Former Penn State Football Star Slams Letter Asking Athlete To Cut His Dreadlocks

Penn State Football
Penn State head coach John Franklin leads his football team. Franklin and former star player Lavar Arrington spoke out regarding a recent letter sent to current Nittany Lions safety Jonathan Sutherland. Corey Perrine/Getty

Former NFL and Penn State football star Lavar Arrington weighed in on the recent letter written by an alum criticizing a Nittany Lion for wearing dreadlocks.

Arrington, who played at Penn State under disgraced former coach Joe Paterno from 1997-1999, said the sentiments in the letter reflect a specific segment of Penn State's fans who miss the Paterno era.

"The reality here is that is very much the culture that Joe Paterno built," Arrington said. "The culture of, when you come to this school ... I came to that school, I'm a kid from the city of Pittsburgh. I'm a Pittsburgh born-and-bred dude. That's city, that's urban. You come to this school and, now you're not allowed to wear earrings, you're not allowed to have facial hair."

Arrington made his remarks Tuesday on FS1's "Speak for Yourself."

The letter, written by Penn State alum Dave Petersen, criticized safety Jonathan Sutherland's appearance, focusing on his dreadlocks."Surely there must be mirrors in the locker room! Don't you have parents or girlfriend who've told you those shoulder length dreadlocks look disgusting and are certainly not attractive," Petersen wrote.

"Though the athletes of today are certainly superior to those in my days; we miss the clean cut young men and women from those days," he added. Petersen, who said he was a former Penn State season ticket holder, graduated from the school in 1966.

Sutherland's teammates Antonio Shelton and C.J. Holmes posted the letter on Twitter. "One of my teammates got this. Explain to me how this isn't racist," said Shelton in his tweet with the letter.

Arrington said that the letter portrays a divide between older fans who still idolize Joe Paterno's coaching philosophies and younger fans who have embraced the current culture of Penn State set by head coach James Franklin.

Paterno was dismissed from the team in 2011 amid a major child sex abuse scandal involving assistant coach Jerry Sandusky, and the school has been trying to distance itself from the former coach's reputation. One year after Sandusky was convicted of child sexual abuse, a university-commissioned investigation determined Paterno and other administrators covered for him. Paterno was not known for being racist, but his reputation may show the cultural differences between former and current coaches.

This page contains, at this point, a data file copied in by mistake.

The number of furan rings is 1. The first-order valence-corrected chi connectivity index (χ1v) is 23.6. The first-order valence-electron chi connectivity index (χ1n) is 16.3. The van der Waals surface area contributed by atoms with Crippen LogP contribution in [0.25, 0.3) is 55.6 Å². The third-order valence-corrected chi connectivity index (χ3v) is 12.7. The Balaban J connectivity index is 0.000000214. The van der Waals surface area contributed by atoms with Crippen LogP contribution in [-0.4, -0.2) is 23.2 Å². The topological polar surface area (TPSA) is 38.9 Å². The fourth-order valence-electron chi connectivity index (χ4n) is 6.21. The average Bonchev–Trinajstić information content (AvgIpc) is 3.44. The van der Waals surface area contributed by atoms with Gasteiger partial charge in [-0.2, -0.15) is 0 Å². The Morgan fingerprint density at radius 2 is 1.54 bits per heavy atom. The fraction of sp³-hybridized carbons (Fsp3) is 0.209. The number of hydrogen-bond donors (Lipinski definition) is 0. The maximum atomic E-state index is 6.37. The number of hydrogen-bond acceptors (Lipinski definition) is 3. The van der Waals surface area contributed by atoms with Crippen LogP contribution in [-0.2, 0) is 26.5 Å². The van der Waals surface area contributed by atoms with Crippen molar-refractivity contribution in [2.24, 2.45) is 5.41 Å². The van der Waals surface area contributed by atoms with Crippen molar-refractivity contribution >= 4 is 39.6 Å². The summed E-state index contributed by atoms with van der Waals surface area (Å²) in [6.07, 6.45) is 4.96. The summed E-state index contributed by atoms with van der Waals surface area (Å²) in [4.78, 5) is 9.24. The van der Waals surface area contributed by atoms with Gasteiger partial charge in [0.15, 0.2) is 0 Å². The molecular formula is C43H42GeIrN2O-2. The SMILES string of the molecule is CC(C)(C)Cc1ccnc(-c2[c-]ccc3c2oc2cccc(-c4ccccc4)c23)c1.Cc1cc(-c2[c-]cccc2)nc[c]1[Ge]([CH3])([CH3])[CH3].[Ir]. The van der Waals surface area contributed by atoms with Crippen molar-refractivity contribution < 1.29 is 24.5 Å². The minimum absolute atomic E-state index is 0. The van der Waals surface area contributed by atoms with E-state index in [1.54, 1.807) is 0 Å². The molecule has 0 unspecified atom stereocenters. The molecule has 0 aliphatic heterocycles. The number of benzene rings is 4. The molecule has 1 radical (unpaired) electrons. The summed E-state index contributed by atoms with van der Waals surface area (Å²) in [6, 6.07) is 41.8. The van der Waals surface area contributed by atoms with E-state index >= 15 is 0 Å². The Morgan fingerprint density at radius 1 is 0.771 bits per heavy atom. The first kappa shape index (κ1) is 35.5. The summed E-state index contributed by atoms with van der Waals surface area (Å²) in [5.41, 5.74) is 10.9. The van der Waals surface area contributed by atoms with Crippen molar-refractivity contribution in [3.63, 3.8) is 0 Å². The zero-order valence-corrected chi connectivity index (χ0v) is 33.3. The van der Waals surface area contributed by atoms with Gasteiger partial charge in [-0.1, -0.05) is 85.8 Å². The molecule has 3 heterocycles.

"What you're seeing here is a disconnect," Arrington said. "Those kids, young men, who saw the letter and were offended by the letter—which they should've been offended by the letter—they know nothing about Joe Paterno. Joe Paterno's been gone. They may know some of the things that happened in that past, but they're not connected to that past. The coach is not connected to that past."

Franklin defended his player during a press conference on Tuesday. "The football that I know and love brings people together and embraces differences," Franklin said. "Black, white, brown, Catholic, Jewish or Muslim, rich or poor, rural or urban, Republican or Democrat, long hair, short hair or no hair. They're all in that locker room together."

Although he did not issue a formal apology, according to the Tribune-Democrat, Petersen said that making a racial or cultural statement "was not the intent at all."

In a post on his Twitter account, Sutherland managed to acknowledge the letter with kindness."Although the message was indeed rude, ignorant, and judging, I've taken no personal offense to it because personally, I must respect (him) as a person before I respect your opinion," Sutherland wrote. "At the end of the day, without an apology needed, I forgive this individual because I'm nowhere close to being perfect and I expect God to forgive me for all the wrong I've done in my life."